Bumblebee: While Palo Alto Networks has published details about recent campaigns distributing the Bumblebee malware loader, CloudSEK researchers have an analysis of the actual malware.

Gwisin ransomware: A new ransomware strain named Gwisin has been spotted in targeted attacks against South Korean companies.

APTs and cyber-espionage

Albania ransomware attack: Mandiant researchers have linked the ransomware attack that crippled the IT network of the Albanian government last month to an Iranian politically-motivated threat actor. Mandiant said the attack took place because members of (banned) Iranian opposition party Mujahedeen-e-Khalq (MeK) were granted residence and planned to hold a conference in Albania. Mandiant said the attackers used a ransomware strain named RoadSweep in the attack, along with a backdoor named ChimneySweep, and a new variant of ZeroClear, a wiper historically associated with Iranian state-sponsored operations.

Woody RAT: Malwarebytes said it discovered a new remote access trojan named Woody RAT being distributed in the wild and linked to an advanced persistent threat actor.

This advanced custom Rat is mainly the work of a threat actor that targets Russian entities by using lures in archive file format and more recently, Office documents leveraging the Follina vulnerability.

APT31: Russian security firm Positive Technologies has a report on recent attacks carried out by Chinese threat group APT31 against Russian organizations.

Meta cracks down on Bitter and APT36: Meta, Facebook's parent company, said it took action against two APT groups—Bitter and APT36—that had used its platforms to launch attacks against various targets across Southeast Asia. In addition, Meta said it also took down several influence operations in Russia, Israel, Malaysia, Pakistan, India, South Africa, Greece, and the Philippines.

Vulnerabilities and bug bounty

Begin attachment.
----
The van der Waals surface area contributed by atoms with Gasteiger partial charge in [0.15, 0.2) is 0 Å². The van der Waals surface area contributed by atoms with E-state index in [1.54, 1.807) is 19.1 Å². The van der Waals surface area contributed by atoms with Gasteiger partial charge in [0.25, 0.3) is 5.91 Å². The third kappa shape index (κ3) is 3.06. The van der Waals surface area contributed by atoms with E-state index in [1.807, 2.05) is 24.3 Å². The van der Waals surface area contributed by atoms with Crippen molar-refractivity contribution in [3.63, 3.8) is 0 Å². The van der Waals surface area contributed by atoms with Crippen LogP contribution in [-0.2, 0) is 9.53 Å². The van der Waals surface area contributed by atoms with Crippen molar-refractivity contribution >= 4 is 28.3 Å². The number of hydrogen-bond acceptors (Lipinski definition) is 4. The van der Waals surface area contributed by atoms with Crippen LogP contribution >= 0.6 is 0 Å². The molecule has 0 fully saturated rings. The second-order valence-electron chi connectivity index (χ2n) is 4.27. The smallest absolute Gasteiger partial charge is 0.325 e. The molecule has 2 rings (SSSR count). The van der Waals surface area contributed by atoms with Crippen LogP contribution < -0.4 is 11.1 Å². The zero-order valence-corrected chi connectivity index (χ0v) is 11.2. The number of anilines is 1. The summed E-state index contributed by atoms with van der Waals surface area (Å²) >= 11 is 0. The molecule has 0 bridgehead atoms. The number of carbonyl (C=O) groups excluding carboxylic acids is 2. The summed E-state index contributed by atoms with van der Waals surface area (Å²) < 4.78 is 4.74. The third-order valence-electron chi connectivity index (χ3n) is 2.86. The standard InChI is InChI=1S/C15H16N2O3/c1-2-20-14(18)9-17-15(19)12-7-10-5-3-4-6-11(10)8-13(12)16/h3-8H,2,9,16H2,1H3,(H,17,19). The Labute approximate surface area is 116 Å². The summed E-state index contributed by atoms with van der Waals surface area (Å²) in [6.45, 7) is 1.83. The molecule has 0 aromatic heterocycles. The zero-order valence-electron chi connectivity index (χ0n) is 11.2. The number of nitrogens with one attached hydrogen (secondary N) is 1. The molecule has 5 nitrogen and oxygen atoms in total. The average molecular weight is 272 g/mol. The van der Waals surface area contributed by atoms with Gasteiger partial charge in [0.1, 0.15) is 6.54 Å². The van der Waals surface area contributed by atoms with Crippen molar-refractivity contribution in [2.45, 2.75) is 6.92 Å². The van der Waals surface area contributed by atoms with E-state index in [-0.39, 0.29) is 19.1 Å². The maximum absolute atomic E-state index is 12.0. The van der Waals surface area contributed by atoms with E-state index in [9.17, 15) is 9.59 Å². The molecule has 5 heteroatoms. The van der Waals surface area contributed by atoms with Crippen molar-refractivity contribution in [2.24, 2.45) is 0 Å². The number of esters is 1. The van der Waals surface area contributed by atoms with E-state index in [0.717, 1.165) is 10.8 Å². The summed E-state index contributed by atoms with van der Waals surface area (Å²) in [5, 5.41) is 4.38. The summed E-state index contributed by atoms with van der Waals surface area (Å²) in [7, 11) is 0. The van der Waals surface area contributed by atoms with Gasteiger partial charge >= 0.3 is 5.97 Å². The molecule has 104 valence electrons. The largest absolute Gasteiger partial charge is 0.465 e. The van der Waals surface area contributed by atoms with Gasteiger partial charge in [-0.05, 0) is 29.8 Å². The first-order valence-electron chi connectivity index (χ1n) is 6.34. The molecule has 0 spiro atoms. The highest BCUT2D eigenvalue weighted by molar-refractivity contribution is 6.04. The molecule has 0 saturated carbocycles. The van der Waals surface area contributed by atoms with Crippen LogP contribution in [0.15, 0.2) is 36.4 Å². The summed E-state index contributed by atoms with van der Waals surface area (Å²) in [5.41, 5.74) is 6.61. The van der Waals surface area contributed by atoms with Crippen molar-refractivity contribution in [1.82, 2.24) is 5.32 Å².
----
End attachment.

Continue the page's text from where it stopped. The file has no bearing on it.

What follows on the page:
DrayTek Vigor router bugs: Router maker DrayTek released security updates to address a security flaw tracked as CVE-2022-32548 and impacting multiple router models. The vulnerability is a one-click unauthenticated remote code execution that can allow attackers to hijack vulnerable devices. Security firm Trellix said that during the discovery of this vulnerability if found more than 200,000 DrayTek routers connected online, but more are also most likely in private networks.

Chromium Site Isolation bypass: While the bug was patched back in May, we now have more details about CVE-2022-1637, a bypass of the Chromium Site Isolation feature. [Additional coverage in The Daily Swig]

XSS in Gmail's Amp4Email: Here's a write-up on a cross-site scripting vulnerability in Gmail's AMP component.

New QNAP vulnerability: Rapid7 has a write-up on yet another vulnerability in QNAP NAS devices. No CVE for this one yet, but Rapid7 said QNAP silently patched the reported issue.

Eavesdropping via fiber optic cables: In a research paper published last month, a team of Chinese academics said they developed a method to monitor fiber optics cables coming out of a building and eavesdrop on conversations taking place inside. The crux of the research is that human speech or other noises create phase changes in the signal sent over fiber optics cables, which can be picked up using a laser interferometer by a threat actor and then converted back into sound waves. Researchers said this technique could recover conversations from inside a building at distances up to 1.1 kilometers down the fiber optics cable.

Infosec industry

Shodan stops accepting crypto-moneyz: IoT search engine Shodan, a tool often used by cybersecurity professionals, has announced its intention to stop accepting cryptocurrency payments from its users, citing online scams and "undue burden on [their] support team."

Flashpoint acquires Echosec: Threat intelligence outfit Flashpoint has acquired Echosec Systems, a provider of open-source intelligence (OSINT) services on topics like national security, public safety, and enterprise customers.

New tool #1: Google has open-sourced a new tool called Paranoid that can be used to check for well-known weaknesses in cryptographic artifacts such as public keys, digital signatures, and general pseudorandom numbers.

New tool #2: Italian security researcher Federico has open-sourced a new blue-team tool called PersistenceSniper, a Powershell script to hunt for common persistence methods across a network of Windows systems.

fwd:cloudsec videos: Talks from the fwd:cloudsec 2022 security conference, which took place last week, are now available on YouTube.